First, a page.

Investment View: Dunelm Mill is worth backing despite family share sell-off

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The Independent Online

Businesses which retain a strong family connection have a mixed reputation on the stock market. Sometimes external shareholders have good reason for complaint: when businesses run by a family (or even a strong-minded entrepreneur) raise money from them, it can sometimes seem they are treated like second-class citizens. That the message is something like: "Yes, yes, please give us your money. And then go away quickly."

On the other hand, businesses with strong family shareholdings can also take a longer-term view than more conventional companies that operate in similar markets. This means that they are able to ignore City fads: such as loading the balance sheet up with debt, for example, or entering into sale and lease-back arrangements with property that might look good in the short term but can leave the business saddled with onerous rents that are hard to keep up with in a difficult economy (like lots of retailers).

One family business that has been attracting more than its fair share of the wrong sort of headlines in recent weeks is Dunelm Mill, the fast-growing home furnishings chain. This is because last week Will Adderley, who holds the position of deputy executive chairman (the sort of title one rarely sees in more conventional companies) of Dunelm, and his wife, Nadine, sold 7.5 million of their shares, netting them a combined £36m. That attracted quite a bit of negative comment. And if a family member is selling up, it should serve as a clear signal to steer clear, right? Well, not necessarily.

If you want family-owned businesses to behave like public companies are supposed to behave, treating all shareholders with equal respect, you can hardly complain if the main family shareholder exercises their right to cash in like any normal investor. And, with the Adderleys still holding more than 50 per cent of the shares, increasing the number in "free float" like this might not be such a bad thing. More shares are available for private investors.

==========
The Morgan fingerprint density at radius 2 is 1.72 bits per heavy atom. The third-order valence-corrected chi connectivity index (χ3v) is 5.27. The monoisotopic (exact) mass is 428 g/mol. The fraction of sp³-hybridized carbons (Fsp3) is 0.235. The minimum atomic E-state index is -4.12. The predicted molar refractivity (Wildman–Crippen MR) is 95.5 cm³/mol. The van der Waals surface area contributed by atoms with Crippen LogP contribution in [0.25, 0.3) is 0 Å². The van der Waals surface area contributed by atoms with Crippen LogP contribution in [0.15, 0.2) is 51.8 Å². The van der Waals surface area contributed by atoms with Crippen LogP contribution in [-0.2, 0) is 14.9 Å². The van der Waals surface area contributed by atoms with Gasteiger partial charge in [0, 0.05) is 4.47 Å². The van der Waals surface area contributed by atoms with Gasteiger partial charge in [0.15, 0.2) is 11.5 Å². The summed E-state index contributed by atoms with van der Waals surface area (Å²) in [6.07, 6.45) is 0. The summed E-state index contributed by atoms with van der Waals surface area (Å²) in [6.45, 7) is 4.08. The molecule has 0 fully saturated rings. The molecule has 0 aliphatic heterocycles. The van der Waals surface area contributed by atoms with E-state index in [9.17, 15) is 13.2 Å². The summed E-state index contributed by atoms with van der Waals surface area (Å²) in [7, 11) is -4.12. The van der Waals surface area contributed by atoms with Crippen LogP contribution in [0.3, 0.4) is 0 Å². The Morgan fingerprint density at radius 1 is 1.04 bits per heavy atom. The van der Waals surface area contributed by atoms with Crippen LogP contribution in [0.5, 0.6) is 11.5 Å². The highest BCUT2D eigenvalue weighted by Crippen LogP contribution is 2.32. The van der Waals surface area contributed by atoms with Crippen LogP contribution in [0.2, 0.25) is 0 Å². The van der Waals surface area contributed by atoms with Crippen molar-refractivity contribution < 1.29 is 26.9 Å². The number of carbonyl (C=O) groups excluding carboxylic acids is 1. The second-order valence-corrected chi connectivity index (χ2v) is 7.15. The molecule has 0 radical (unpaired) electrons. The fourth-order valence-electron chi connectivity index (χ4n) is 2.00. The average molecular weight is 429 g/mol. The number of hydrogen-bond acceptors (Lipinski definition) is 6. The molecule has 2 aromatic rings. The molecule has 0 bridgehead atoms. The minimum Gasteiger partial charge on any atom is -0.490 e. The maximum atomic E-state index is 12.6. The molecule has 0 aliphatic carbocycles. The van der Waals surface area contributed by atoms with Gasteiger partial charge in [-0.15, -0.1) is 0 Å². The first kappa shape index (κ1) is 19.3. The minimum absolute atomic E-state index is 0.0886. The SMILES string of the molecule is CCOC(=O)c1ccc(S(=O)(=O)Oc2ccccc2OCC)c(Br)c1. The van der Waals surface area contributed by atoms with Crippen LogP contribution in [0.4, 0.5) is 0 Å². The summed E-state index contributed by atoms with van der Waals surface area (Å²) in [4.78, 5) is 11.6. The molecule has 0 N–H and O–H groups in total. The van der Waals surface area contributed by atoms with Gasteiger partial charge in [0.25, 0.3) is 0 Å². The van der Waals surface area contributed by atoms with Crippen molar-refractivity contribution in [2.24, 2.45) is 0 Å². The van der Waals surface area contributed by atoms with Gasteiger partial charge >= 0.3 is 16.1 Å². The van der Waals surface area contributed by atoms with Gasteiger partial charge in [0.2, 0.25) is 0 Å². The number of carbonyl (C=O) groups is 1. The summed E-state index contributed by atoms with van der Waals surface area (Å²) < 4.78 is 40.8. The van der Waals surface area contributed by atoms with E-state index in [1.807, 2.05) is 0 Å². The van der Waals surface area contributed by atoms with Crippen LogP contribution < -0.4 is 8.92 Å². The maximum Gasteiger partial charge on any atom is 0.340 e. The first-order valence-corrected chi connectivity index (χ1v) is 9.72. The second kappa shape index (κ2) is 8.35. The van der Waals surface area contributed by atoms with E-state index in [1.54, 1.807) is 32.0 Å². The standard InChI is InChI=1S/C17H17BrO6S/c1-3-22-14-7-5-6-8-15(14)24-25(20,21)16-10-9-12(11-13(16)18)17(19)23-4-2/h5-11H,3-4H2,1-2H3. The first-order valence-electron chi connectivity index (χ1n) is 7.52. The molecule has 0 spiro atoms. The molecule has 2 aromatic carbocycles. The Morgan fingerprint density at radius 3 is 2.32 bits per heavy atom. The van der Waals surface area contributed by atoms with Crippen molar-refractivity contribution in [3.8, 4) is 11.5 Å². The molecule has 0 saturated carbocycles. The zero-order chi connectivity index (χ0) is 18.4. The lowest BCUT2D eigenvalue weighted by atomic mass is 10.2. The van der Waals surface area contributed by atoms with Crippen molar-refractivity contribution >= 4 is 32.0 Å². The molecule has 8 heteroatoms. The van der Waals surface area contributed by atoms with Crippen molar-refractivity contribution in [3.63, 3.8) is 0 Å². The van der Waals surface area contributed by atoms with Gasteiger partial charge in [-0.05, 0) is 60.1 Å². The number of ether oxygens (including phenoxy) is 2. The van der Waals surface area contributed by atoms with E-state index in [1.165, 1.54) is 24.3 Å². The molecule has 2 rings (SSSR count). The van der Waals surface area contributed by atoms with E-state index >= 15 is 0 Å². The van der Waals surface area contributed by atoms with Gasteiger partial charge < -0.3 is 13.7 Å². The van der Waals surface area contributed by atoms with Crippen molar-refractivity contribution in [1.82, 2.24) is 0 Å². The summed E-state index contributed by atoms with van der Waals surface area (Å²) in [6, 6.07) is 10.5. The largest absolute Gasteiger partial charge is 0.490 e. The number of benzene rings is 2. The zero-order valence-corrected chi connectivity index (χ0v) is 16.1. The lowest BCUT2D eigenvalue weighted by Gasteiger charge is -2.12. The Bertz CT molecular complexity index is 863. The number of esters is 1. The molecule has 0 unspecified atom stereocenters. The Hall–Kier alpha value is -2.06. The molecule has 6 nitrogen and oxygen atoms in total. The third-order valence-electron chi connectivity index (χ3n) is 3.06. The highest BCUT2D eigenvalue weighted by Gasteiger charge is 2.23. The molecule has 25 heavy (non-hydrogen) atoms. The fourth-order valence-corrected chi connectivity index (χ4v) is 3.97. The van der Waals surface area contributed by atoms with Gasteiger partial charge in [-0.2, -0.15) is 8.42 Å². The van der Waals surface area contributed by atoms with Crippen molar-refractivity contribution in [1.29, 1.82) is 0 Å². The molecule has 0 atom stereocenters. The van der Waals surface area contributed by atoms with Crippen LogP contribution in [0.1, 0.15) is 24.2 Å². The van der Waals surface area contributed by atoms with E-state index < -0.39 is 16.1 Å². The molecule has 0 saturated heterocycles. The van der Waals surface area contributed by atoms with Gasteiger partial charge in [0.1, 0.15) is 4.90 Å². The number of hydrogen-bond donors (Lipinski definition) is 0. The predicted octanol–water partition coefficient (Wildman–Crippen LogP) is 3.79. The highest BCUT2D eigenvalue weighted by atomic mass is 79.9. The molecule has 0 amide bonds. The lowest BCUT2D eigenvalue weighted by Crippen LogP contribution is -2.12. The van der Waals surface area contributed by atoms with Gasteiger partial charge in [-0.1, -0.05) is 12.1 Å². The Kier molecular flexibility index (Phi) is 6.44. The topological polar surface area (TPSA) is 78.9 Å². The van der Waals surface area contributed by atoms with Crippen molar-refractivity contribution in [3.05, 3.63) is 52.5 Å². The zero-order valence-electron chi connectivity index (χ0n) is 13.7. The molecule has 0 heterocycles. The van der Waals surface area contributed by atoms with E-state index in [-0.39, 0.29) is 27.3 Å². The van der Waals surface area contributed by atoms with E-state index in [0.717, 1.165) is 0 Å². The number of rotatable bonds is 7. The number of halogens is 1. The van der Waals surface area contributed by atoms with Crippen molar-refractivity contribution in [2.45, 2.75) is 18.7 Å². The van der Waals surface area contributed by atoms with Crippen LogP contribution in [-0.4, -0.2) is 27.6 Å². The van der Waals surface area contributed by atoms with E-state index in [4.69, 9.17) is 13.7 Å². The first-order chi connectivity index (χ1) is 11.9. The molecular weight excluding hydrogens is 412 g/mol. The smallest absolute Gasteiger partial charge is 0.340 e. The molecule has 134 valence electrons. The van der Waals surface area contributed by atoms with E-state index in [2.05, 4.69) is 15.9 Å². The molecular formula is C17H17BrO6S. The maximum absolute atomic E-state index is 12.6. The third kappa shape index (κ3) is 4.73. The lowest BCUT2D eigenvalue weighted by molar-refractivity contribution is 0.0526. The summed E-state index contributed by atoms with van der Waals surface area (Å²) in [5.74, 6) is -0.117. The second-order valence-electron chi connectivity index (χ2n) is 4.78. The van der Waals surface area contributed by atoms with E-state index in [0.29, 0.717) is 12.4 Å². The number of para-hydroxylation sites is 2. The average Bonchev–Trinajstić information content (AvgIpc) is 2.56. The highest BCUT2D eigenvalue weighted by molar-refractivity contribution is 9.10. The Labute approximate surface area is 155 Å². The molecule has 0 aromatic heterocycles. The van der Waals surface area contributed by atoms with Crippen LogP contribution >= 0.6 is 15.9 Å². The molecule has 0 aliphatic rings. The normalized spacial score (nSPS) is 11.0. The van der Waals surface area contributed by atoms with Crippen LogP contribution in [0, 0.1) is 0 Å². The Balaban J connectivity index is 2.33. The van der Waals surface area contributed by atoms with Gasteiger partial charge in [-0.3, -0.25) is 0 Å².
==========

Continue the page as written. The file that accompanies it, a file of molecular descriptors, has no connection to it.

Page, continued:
The Adderleys have pledged not to sell any more for six months – which doesn't mean much – but they have also said that they plan to retain a substantial stake in the business.

There are some good arguments for the Adderleys selling (they intend to use the cash to diversify their investments). Dunelm is not at all cheap for a retailer, at about 15 times forecast full-year earnings with a prospective yield of just 2.5 per cent. But it has been growing extremely quickly and now boasts 114 stores with more on the way.

The company aims to open 10 new superstores a year with a target of 200. It is rapidly becoming a national chain, and that bodes well for sales at its existing stores, because as it grows, Dunelm's national recognition will improve. The new stores could, in this way, help to grow like-for-like sales at the chain's existing outlets.

There are other reasons for liking the shares too. Dunelm says it is getting lots of John Lewis customers through its doors as a result of its "value proposition". That is an awful, corporate way of saying that your goods are keenly priced. A reputation for keen pricing is no bad thing right now.

I think that the sector premium Dunelm enjoys is justified and that it's worth taking the fall in the shares sparked by the Adderley sale as an opportunity, as one or two of Mr Adderley's boardroom colleagues have done. Risky, but Dunelm is a buy.

Another retailer with strong family connections is J Sainsbury. In the early part of 2007 the sometime fractious Sainsbury family united to use their 18 per cent stake in the grocer bearing their name to block an attempted takeover by a consortium of private equity interests. Among the bidders' plans was a sell-off of Sainsbury's property portfolio (which would then have leased back the stores).

The family's stance meant that instant profits for a whole host of City types (and not a few small shareholders) evaporated. They took a lot of flak for this, but it is worth noting that the furious bankers who cooked up the deal and were hoping that it would generate lucrative success fees (and bonuses) didn't need to structure the bid in a way that would have allowed the Sainsbury family a blocking minority.

J Sainsbury has never recovered the value it had back in 2007, but the business left as a result of debt-driven private equity mechanics might not have looked very pretty. The whole supermarket sector might ultimately have lost a competitor, and that wouldn't have been good for anyone.

I suggested holding Sainsbury at the end of January with the shares just below 300p. They're still bouncing around that level. However, with a 5.4 per cent yield and some signs of economic "green shoots", I'd actually be inclined to buy right now.